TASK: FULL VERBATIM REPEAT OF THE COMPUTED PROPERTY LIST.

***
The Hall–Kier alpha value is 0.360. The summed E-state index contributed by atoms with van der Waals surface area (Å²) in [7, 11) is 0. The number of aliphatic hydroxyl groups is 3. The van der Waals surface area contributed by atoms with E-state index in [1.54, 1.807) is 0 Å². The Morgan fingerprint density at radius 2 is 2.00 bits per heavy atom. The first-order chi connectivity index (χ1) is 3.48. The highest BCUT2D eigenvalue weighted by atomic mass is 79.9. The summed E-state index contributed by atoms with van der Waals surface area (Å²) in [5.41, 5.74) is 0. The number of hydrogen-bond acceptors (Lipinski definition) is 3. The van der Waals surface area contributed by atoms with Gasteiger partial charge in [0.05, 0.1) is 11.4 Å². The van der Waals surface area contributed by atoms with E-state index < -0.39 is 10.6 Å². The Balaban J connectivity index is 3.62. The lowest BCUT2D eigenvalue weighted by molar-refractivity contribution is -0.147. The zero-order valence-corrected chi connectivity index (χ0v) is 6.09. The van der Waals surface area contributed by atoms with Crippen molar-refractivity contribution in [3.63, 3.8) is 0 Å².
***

The Hall–Kier alpha value is 0.360. The summed E-state index contributed by atoms with van der Waals surface area (Å²) in [7, 11) is 0. The number of aliphatic hydroxyl groups is 3. The van der Waals surface area contributed by atoms with E-state index in [1.54, 1.807) is 0 Å². The Morgan fingerprint density at radius 2 is 2.00 bits per heavy atom. The first-order chi connectivity index (χ1) is 3.48. The highest BCUT2D eigenvalue weighted by atomic mass is 79.9. The summed E-state index contributed by atoms with van der Waals surface area (Å²) in [5.41, 5.74) is 0. The number of hydrogen-bond acceptors (Lipinski definition) is 3. The van der Waals surface area contributed by atoms with Gasteiger partial charge in [0.05, 0.1) is 11.4 Å². The van der Waals surface area contributed by atoms with E-state index < -0.39 is 10.6 Å². The Balaban J connectivity index is 3.62. The lowest BCUT2D eigenvalue weighted by molar-refractivity contribution is -0.147. The zero-order valence-corrected chi connectivity index (χ0v) is 6.09. The van der Waals surface area contributed by atoms with Crippen molar-refractivity contribution in [3.63, 3.8) is 0 Å².